It’s very real and very intense. Don’t make the mistake of downplaying the object of your child’s affection

It’s almost Valentine’s Day, a time when young hearts turn to love.

Thirteen-year-old Jeannine couldn’t wait to tell her friend the big news.

“Omigod, Cameron looked at me in science class. Should I put the mystery Valentine on his desk like we talked about?”

“I don’t know, Jeannine. Are you sure he looked at you, and it wasn’t Tessa he was looking at?”

“I don’t know. I don’t know. What should I do?”

Ryan’s mom was talking to her friend about her 17-year-old son.

“He showed me this necklace he bought for Elena that he’s going to give to her for Valentine’s Day, and it was like $400. I mean, that’s a couple months worth of what he earns working at his part-time job. I think he’s way too serious about her.”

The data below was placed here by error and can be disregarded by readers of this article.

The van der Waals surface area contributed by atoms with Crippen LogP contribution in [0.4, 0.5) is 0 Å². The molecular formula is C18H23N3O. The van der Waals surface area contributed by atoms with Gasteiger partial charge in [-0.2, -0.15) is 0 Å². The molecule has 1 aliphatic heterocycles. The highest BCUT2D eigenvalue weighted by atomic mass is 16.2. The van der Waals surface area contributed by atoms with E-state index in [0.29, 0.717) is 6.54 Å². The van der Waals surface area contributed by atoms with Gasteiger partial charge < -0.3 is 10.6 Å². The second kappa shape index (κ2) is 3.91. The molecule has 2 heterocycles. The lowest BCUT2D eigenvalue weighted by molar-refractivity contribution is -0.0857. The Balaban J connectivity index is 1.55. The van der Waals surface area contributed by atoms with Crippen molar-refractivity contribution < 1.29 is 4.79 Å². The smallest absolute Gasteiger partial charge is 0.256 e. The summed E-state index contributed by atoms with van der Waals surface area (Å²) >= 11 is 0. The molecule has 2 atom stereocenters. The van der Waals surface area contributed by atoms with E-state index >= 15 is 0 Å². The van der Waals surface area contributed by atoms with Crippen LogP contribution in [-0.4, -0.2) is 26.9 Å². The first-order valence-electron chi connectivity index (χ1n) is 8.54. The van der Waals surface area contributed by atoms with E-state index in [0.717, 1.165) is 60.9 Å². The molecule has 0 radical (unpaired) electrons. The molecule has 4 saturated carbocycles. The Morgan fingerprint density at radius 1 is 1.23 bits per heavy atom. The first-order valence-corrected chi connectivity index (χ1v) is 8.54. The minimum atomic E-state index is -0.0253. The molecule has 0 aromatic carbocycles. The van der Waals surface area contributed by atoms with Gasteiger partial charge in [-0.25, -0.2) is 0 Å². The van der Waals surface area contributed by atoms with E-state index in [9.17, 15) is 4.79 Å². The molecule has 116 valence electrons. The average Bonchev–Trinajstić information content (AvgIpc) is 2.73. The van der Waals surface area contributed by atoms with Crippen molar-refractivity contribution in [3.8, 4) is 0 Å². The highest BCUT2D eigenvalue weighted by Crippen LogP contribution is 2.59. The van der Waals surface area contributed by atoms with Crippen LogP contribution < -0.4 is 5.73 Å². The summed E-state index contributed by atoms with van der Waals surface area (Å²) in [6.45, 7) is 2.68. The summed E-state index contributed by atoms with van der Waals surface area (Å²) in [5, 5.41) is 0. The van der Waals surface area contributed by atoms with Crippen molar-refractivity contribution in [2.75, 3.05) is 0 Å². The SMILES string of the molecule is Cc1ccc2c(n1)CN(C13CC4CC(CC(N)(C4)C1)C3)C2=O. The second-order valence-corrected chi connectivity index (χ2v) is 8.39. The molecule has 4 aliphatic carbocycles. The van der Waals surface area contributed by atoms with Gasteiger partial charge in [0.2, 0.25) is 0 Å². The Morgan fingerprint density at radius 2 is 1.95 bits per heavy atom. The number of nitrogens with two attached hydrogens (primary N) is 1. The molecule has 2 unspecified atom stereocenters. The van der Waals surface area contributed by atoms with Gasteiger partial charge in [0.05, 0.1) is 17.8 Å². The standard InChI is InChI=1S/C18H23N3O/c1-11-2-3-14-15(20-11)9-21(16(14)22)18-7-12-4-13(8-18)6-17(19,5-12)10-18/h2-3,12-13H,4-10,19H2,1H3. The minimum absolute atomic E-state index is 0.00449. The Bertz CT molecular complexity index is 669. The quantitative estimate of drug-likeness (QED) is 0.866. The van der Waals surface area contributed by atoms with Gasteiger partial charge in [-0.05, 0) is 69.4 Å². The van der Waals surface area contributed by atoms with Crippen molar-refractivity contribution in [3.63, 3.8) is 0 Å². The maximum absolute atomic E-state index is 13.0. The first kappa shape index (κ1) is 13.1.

“Well, they have been going out for almost a year.”

“Thirteen months, seventeen days, actually. That’s what he said this morning.”

Teenage love is very real. Not just sex, but love. It could be the seemingly mindless crush of a 13-year-old girl on a boy in her science class, or the far more mature love relationship of a high school senior for his long-time girlfriend.



Carolyn Hanig experienced one of the worst things that a mother can imagine.


Dear Dr. Wolf,

My 14-year-old son “caught” my husband smoking outside. My husband quit smoking four years ago but has apparently started again without telling any of us. My son is very angry and has lost significant respect for his dad. I have tried to explain to my husband the loss of trust, but he feels our son should be able to move on. I honestly don’t know if I need more help dealing with my husband or my son. I just need to find something to help our son deal with the mistrust he is experiencing now.

Caught in Between

Dear Caught in Between,

Parents of teenagers automatically have a terrible problem: They are human beings. Which means they, like all other human beings, have flaws.